Indian Rupee (INR) Exchange Rates on 21st August 2014 (21/08/2014)

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Exchange rates for Indian Rupee (INR)

Updated: 2014-08-21
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INR GBP 0.0099 INR to GBP 100.5681 GBP to INR
INR BGN 0.0244 INR to BGN 41.006 BGN to INR
INR HRK 0.0947 INR to HRK 10.5649 HRK to INR
INR CZK 0.3451 INR to CZK 2.8977 CZK to INR
INR DKK 0.0925 INR to DKK 10.8056 DKK to INR
INR HUF 3.8939 INR to HUF 0.2568 HUF to INR
INR KZT 3.0016 INR to KZT 0.3332 KZT to INR
INR LVL 0.0087 INR to LVL 114.6964 LVL to INR
INR LTL 0.0429 INR to LTL 23.334 LTL to INR
INR MKD 0.7643 INR to MKD 1.3085 MKD to INR
INR MDL 0.2282 INR to MDL 4.3829 MDL to INR
INR NOK 0.1013 INR to NOK 9.8681 NOK to INR
INR PLN 0.052 INR to PLN 19.2421 PLN to INR
INR RON 0.0546 INR to RON 18.3008 RON to INR
INR RUB 0.5937 INR to RUB 1.6842 RUB to INR
INR SEK 0.1136 INR to SEK 8.803 SEK to INR
INR CHF 0.015 INR to CHF 66.5529 CHF to INR
INR TRY 0.0359 INR to TRY 27.8508 TRY to INR
INR UAH 0.2162 INR to UAH 4.6258 UAH to INR
Updated: 2014-08-21
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INR ARS 0.1382 INR to ARS 7.2359 ARS to INR
INR BOB 0.1139 INR to BOB 8.7819 BOB to INR
INR BRL 0.0372 INR to BRL 26.9151 BRL to INR
INR CAD 0.018 INR to CAD 55.4371 CAD to INR
INR KYD 0.0135 INR to KYD 74.0001 KYD to INR
INR CLP 9.6027 INR to CLP 0.1041 CLP to INR
INR COP 31.6427 INR to COP 0.0316 COP to INR
INR CRC 8.928 INR to CRC 0.112 CRC to INR
INR DOP 0.7173 INR to DOP 1.3941 DOP to INR
INR SVC 0.1441 INR to SVC 6.9372 SVC to INR
INR FJD 0.0307 INR to FJD 32.6151 FJD to INR
INR HNL 0.3474 INR to HNL 2.8788 HNL to INR
INR JMD 1.8548 INR to JMD 0.5391 JMD to INR
INR MXN 0.216 INR to MXN 4.6291 MXN to INR
INR ANG 0.0295 INR to ANG 33.8995 ANG to INR
INR PYG 70.2175 INR to PYG 0.0142 PYG to INR
INR PEN 0.0466 INR to PEN 21.4797 PEN to INR
INR TTD 0.1045 INR to TTD 9.5725 TTD to INR
INR USD 0.0165 INR to USD 60.68 USD to INR
INR UYU 0.3945 INR to UYU 2.5347 UYU to INR
INR VEF 0.1037 INR to VEF 9.6432 VEF to INR
Updated: 2014-08-21
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INR AUD 0.0177 INR to AUD 56.47 AUD to INR
INR BDT 1.2794 INR to BDT 0.7816 BDT to INR
INR BND 0.0206 INR to BND 48.577 BND to INR
INR CNY 0.1015 INR to CNY 9.8519 CNY to INR
INR IDR 193.3869 INR to IDR 0.0052 IDR to INR
INR JPY 1.7123 INR to JPY 0.584 JPY to INR
INR MYR 0.0522 INR to MYR 19.1662 MYR to INR
INR MVR 0.2526 INR to MVR 3.9582 MVR to INR
INR NPR 1.6211 INR to NPR 0.6169 NPR to INR
INR NZD 0.0196 INR to NZD 50.9409 NZD to INR
INR PKR 1.6641 INR to PKR 0.6009 PKR to INR
INR PGK 0.0405 INR to PGK 24.6661 PGK to INR
INR PHP 0.7221 INR to PHP 1.3848 PHP to INR
INR SCR 0.2096 INR to SCR 4.7718 SCR to INR
INR SGD 0.0206 INR to SGD 48.6056 SGD to INR
INR KRW 16.8251 INR to KRW 0.0594 KRW to INR
INR LKR 2.1455 INR to LKR 0.4661 LKR to INR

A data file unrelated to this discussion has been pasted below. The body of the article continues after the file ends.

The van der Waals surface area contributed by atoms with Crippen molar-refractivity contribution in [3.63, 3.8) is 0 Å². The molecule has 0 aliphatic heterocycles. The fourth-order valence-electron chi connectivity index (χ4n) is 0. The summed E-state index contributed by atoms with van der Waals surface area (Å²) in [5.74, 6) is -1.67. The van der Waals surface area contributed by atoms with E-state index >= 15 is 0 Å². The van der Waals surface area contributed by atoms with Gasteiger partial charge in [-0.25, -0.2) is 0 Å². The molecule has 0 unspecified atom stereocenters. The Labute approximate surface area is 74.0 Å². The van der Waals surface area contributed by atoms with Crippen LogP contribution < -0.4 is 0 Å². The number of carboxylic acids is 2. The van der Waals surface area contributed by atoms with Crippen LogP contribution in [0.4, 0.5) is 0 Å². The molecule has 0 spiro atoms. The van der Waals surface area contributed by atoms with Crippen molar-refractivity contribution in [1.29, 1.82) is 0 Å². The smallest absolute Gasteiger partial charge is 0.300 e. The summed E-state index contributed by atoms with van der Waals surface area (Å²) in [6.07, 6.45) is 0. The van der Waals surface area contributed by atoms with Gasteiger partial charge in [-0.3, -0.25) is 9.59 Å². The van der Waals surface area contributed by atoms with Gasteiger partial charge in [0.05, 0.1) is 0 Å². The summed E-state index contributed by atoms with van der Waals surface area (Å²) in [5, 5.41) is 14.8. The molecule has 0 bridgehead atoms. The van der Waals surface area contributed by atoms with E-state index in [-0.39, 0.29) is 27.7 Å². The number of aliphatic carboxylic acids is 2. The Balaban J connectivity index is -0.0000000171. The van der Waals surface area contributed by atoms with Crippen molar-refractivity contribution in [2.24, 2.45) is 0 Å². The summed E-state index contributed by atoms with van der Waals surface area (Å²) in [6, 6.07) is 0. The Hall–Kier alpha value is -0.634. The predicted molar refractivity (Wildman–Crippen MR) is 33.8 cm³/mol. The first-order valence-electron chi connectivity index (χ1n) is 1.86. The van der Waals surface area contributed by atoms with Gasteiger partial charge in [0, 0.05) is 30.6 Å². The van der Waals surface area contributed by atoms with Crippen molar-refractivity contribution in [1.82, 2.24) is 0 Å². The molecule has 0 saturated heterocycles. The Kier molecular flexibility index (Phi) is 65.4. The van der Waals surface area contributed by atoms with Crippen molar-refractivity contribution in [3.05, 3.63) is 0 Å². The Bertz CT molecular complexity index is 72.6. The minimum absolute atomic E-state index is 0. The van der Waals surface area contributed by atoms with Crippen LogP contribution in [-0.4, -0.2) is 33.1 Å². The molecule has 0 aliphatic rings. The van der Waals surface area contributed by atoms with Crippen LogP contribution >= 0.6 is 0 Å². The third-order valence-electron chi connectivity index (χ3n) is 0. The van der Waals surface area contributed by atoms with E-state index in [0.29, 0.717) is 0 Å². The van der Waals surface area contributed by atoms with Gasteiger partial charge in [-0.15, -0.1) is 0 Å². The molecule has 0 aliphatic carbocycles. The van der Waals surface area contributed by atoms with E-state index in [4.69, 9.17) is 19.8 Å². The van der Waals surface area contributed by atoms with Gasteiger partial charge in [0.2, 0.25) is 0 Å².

INR TWD 0.4939 INR to TWD 2.0246 TWD to INR
INR THB 0.527 INR to THB 1.8974 THB to INR
Updated: 2014-08-21
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INR BHD 0.0062 INR to BHD 160.9425 BHD to INR
INR EGP 0.1178 INR to EGP 8.486 EGP to INR
INR HKD 0.1277 INR to HKD 7.8296 HKD to INR
INR ILS 0.0581 INR to ILS 17.2181 ILS to INR
INR JOD 0.0117 INR to JOD 85.7912 JOD to INR
INR KWD 0.0047 INR to KWD 213.5118 KWD to INR
INR LBP 24.86 INR to LBP 0.0402 LBP to INR
INR OMR 0.0063 INR to OMR 157.5899 OMR to INR
INR QAR 0.06 INR to QAR 16.6642 QAR to INR
INR SAR 0.0618 INR to SAR 16.1801 SAR to INR
INR AED 0.0605 INR to AED 16.5206 AED to INR
INR YER 3.5416 INR to YER 0.2824 YER to INR
Updated: 2014-08-21
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INR DZD 1.3206 INR to DZD 0.7572 DZD to INR
INR KES 1.4568 INR to KES 0.6864 KES to INR
INR MUR 0.5133 INR to MUR 1.948 MUR to INR
INR MAD 0.1385 INR to MAD 7.2218 MAD to INR
INR NAD 0.1761 INR to NAD 5.677 NAD to INR
INR NIO 0.4307 INR to NIO 2.3218 NIO to INR
INR NGN 2.6707 INR to NGN 0.3744 NGN to INR
INR SLL 72.512 INR to SLL 0.0138 SLL to INR
INR ZAR 0.1762 INR to ZAR 5.6748 ZAR to INR
INR TZS 27.4963 INR to TZS 0.0364 TZS to INR
INR TND 0.0284 INR to TND 35.2176 TND to INR
INR UGX 42.765 INR to UGX 0.0234 UGX to INR
INR XOF 8.1509 INR to XOF 0.1227 XOF to INR
INR ZMK 86.719 INR to ZMK 0.0115 ZMK to INR

Indian Rupee (INR)

1 Rupee is subdivided into 100 paise.

INR is the currency code for the Indian rupee which is represented with the accounting symbol ₹. The monetary policy and issuance of the rupee is controlled by the Reserve Bank of India (RBI) and the rupee is the official currency of the Republic of India. The rupee is the 15th most traded currency by value and it is not widely held by other countries as a reserve currency. The RBI holds over $302.1 billion USD in reserves and was first established in 1934.

Coins used:
- frequently used: ₹1, ₹2, ₹5, 10p, 20p, 50p, 1, 2
- rarely used: ₹10, ₹20, ₹25, ₹50

Banknotes used:
- frequently used: ₹5, ₹10, ₹20, ₹50, ₹100, ₹500, ₹1000
- rarely used: ₹1, ₹2

Central Bank
Reserve Bank of India
While established as a privately owned central bank it was nationalized in 1949 and subjected to a governing organization of 20 Board of Directors, a Governor, four Deputy governors, a single representative from the India Ministry of Finance, ten additional directors placed by the Government each representing different economic issues and interests, four directors representing four local directorates within Kolkata, New Delhi, Chennai, and Mumbai and an additional plethora of local boards from different regions overseeing smaller localized banks and finance issues.